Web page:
DEAR DR. ROACH: I am a 91-year-old male. When I switched primary care physicians, my new doctor shook his head because my previous doctor had never told me about my low GFR readings and being borderline diabetic.
In the past I had assumed that if the doctor didn't mention any low or high blood test results, everything must be OK. I no longer assume: I ask for a copy of the results and question them.
The new doctor referred me to a nephrologist. My blood pressure at the time was usually in the 130-140/60-70 range. He told me that for a person of my age, that was too low. He gave me a target of 159/89. Then on my next visit to primary care, I was told that my blood pressure was too high; I was prescribed losartan. I am testing my blood pressure daily, and the past few days it has been in the 170s. So, what is a good target for my blood pressure? Which doctor is correct? — A.L.
ANSWER: There is no absolute right answer to your question. On the one hand, overaggressive treatment of blood pressure in a 91-year-old is unnecessary and may lead to symptoms of lightheadedness, especially upon standing. Other blood pressure drugs may have additional side effects.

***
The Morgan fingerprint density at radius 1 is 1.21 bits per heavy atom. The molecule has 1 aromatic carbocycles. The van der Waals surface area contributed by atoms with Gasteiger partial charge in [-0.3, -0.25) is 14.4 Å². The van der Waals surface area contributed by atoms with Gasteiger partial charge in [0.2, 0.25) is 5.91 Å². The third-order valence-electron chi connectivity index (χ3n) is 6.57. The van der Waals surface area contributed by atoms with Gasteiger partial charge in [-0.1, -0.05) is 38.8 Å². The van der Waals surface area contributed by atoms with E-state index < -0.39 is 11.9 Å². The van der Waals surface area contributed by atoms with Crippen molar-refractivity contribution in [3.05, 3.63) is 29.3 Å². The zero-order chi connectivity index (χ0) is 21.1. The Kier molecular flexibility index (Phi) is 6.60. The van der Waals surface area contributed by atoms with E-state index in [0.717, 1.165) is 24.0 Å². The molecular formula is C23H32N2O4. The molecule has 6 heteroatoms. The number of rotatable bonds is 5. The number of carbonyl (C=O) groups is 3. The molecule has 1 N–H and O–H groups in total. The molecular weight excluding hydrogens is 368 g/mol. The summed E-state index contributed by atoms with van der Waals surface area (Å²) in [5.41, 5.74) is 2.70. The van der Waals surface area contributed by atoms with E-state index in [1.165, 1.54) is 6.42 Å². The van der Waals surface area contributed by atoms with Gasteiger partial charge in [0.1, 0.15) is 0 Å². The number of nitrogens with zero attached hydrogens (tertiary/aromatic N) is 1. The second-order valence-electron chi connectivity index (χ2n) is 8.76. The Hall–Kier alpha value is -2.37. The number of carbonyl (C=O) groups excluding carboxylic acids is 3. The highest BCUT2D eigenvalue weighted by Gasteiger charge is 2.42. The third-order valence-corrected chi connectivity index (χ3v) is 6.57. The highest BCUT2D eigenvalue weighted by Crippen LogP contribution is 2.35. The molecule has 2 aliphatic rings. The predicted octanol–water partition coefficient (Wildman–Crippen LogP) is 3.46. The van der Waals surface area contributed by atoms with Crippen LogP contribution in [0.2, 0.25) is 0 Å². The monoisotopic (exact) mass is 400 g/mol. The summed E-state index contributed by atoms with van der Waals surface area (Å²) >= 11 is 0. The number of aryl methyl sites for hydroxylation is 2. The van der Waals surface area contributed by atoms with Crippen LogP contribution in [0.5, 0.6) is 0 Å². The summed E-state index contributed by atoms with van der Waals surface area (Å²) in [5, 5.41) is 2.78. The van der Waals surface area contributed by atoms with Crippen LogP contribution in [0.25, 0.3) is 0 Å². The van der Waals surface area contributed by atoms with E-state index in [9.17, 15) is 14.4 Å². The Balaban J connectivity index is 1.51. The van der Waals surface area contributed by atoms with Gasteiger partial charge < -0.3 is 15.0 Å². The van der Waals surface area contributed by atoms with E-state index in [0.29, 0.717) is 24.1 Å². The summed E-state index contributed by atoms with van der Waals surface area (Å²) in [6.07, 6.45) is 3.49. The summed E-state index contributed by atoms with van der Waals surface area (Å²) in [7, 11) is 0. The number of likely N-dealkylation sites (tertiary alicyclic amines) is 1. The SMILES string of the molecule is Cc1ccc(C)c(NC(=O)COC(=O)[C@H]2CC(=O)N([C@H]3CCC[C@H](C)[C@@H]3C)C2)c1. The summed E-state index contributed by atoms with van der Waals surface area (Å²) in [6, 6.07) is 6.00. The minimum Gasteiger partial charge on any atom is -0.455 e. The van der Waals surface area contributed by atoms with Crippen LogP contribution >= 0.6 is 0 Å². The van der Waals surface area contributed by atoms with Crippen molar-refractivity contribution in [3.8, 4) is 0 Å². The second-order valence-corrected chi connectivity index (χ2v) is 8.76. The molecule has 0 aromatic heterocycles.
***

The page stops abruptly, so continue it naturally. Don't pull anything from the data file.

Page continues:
On the other hand, a 91-year-old has a higher risk for heart disease and stroke, and in someone with a low GFR reading (a measurement of kidney function) and borderline diabetes (which further increases the risk of heart attack and stroke), most experts would aim for a blood pressure goal that is closer to 120-130/80-85, as long as it isn't causing annoying symptoms. I'm not clear why the doctor wasn't happy with your usual blood pressure, since a level of 130-140/60s seems very reasonable for a man your age if you aren't having side effects. If 170 is the usual systolic pressure on your new regimen, I would ask about going back to the old one.
DEAR DR. ROACH: I always have had small breasts. Suddenly, in my mid-70s, my breasts grew, and now at 80 I have outgrown most of my clothes. My doctor said that it is fat, but I have gained only a few pounds. Could this be hormonal? Have you addressed this issue before? — S.F.
ANSWER: I haven't addressed this before. Breasts change size during a woman's life for many reasons. Breast tissue is a mixture of fat and glandular tissue. For young women, there's proportionally more glandular tissue, the amount of which tends to decrease over time. After menopause, the breasts become less glandular; what is lost is replaced by fat, as there is less estrogen.
About 20% of women will notice significantly larger breasts after menopause; however, this usually occurs along with overall weight gain. Significant breast enlargement without much weight gain is not common in my experience.
Hopefully, your doctor did a thorough examination. However, I think it is very unlikely that your breast size changes represent a tumor. Very rarely, there are estrogen-producing tumors, so if there were other reasons to be concerned, your doctor might check blood levels of hormones, including estrogen.